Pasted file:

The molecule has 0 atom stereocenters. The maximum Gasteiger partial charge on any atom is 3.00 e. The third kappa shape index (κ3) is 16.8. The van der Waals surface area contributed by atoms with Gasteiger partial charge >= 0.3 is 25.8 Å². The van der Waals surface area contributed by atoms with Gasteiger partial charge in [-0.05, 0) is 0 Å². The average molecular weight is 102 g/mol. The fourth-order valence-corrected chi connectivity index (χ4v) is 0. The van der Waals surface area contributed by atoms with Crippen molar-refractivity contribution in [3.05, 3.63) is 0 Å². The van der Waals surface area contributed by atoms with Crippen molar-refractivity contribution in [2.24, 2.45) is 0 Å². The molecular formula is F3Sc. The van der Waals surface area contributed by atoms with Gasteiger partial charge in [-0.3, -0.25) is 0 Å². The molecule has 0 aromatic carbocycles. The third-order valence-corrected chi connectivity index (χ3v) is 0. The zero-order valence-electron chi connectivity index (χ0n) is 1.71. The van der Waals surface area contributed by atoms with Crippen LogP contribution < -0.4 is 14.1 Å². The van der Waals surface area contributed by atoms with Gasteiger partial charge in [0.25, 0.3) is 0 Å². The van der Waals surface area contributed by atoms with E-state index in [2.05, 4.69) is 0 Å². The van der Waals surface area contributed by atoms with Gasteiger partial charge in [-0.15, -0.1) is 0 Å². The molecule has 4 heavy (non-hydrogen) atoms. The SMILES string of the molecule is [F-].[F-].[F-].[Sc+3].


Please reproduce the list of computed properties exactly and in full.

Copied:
The molecule has 0 atom stereocenters. The maximum Gasteiger partial charge on any atom is 3.00 e. The third kappa shape index (κ3) is 16.8. The van der Waals surface area contributed by atoms with Gasteiger partial charge >= 0.3 is 25.8 Å². The van der Waals surface area contributed by atoms with Gasteiger partial charge in [-0.05, 0) is 0 Å². The average molecular weight is 102 g/mol. The fourth-order valence-corrected chi connectivity index (χ4v) is 0. The van der Waals surface area contributed by atoms with Crippen molar-refractivity contribution in [3.05, 3.63) is 0 Å². The van der Waals surface area contributed by atoms with Crippen molar-refractivity contribution in [2.24, 2.45) is 0 Å². The molecular formula is F3Sc. The van der Waals surface area contributed by atoms with Gasteiger partial charge in [-0.3, -0.25) is 0 Å². The molecule has 0 aromatic carbocycles. The third-order valence-corrected chi connectivity index (χ3v) is 0. The zero-order valence-electron chi connectivity index (χ0n) is 1.71. The van der Waals surface area contributed by atoms with Crippen LogP contribution < -0.4 is 14.1 Å². The van der Waals surface area contributed by atoms with Gasteiger partial charge in [0.25, 0.3) is 0 Å². The van der Waals surface area contributed by atoms with E-state index in [2.05, 4.69) is 0 Å². The van der Waals surface area contributed by atoms with Gasteiger partial charge in [-0.15, -0.1) is 0 Å². The molecule has 4 heavy (non-hydrogen) atoms. The SMILES string of the molecule is [F-].[F-].[F-].[Sc+3].